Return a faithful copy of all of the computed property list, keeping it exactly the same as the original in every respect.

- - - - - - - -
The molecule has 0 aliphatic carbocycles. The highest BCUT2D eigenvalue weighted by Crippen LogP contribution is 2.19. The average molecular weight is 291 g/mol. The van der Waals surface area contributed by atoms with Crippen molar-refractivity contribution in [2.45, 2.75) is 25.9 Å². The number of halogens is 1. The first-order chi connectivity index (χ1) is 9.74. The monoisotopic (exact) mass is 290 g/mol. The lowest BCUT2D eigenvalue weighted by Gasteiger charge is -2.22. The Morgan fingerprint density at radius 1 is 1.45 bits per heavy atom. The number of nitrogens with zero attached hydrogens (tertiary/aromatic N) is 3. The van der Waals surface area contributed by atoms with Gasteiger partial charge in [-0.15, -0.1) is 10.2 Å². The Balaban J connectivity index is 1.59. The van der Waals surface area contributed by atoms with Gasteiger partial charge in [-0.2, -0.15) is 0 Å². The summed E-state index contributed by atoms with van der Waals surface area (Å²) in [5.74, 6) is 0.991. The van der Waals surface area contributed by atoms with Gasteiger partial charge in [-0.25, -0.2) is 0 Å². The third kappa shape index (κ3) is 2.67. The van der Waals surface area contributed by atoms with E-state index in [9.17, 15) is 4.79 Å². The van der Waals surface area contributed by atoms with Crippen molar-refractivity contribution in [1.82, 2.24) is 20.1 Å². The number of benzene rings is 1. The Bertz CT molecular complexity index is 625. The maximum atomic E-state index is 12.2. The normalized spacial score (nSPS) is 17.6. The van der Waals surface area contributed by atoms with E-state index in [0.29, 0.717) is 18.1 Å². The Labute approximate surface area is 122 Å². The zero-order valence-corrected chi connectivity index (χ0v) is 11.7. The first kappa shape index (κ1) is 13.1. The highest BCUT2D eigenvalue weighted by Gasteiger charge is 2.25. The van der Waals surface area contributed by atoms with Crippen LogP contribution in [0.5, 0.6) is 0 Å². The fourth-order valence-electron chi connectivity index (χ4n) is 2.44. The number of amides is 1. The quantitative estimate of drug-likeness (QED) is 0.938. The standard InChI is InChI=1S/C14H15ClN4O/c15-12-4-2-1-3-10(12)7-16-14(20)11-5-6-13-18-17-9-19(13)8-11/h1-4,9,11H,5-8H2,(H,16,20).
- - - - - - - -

The molecule has 0 aliphatic carbocycles. The highest BCUT2D eigenvalue weighted by Crippen LogP contribution is 2.19. The average molecular weight is 291 g/mol. The van der Waals surface area contributed by atoms with Crippen molar-refractivity contribution in [2.45, 2.75) is 25.9 Å². The number of halogens is 1. The first-order chi connectivity index (χ1) is 9.74. The monoisotopic (exact) mass is 290 g/mol. The lowest BCUT2D eigenvalue weighted by Gasteiger charge is -2.22. The Morgan fingerprint density at radius 1 is 1.45 bits per heavy atom. The number of nitrogens with zero attached hydrogens (tertiary/aromatic N) is 3. The van der Waals surface area contributed by atoms with Gasteiger partial charge in [-0.15, -0.1) is 10.2 Å². The Balaban J connectivity index is 1.59. The van der Waals surface area contributed by atoms with Gasteiger partial charge in [-0.2, -0.15) is 0 Å². The summed E-state index contributed by atoms with van der Waals surface area (Å²) in [5.74, 6) is 0.991. The van der Waals surface area contributed by atoms with Gasteiger partial charge in [-0.25, -0.2) is 0 Å². The third kappa shape index (κ3) is 2.67. The van der Waals surface area contributed by atoms with E-state index in [9.17, 15) is 4.79 Å². The van der Waals surface area contributed by atoms with Crippen molar-refractivity contribution in [1.82, 2.24) is 20.1 Å². The number of benzene rings is 1. The Bertz CT molecular complexity index is 625. The maximum atomic E-state index is 12.2. The normalized spacial score (nSPS) is 17.6. The van der Waals surface area contributed by atoms with E-state index in [0.29, 0.717) is 18.1 Å². The Labute approximate surface area is 122 Å². The zero-order valence-corrected chi connectivity index (χ0v) is 11.7. The first kappa shape index (κ1) is 13.1. The highest BCUT2D eigenvalue weighted by Gasteiger charge is 2.25. The van der Waals surface area contributed by atoms with Crippen LogP contribution in [0.5, 0.6) is 0 Å². The fourth-order valence-electron chi connectivity index (χ4n) is 2.44. The number of amides is 1. The quantitative estimate of drug-likeness (QED) is 0.938. The standard InChI is InChI=1S/C14H15ClN4O/c15-12-4-2-1-3-10(12)7-16-14(20)11-5-6-13-18-17-9-19(13)8-11/h1-4,9,11H,5-8H2,(H,16,20).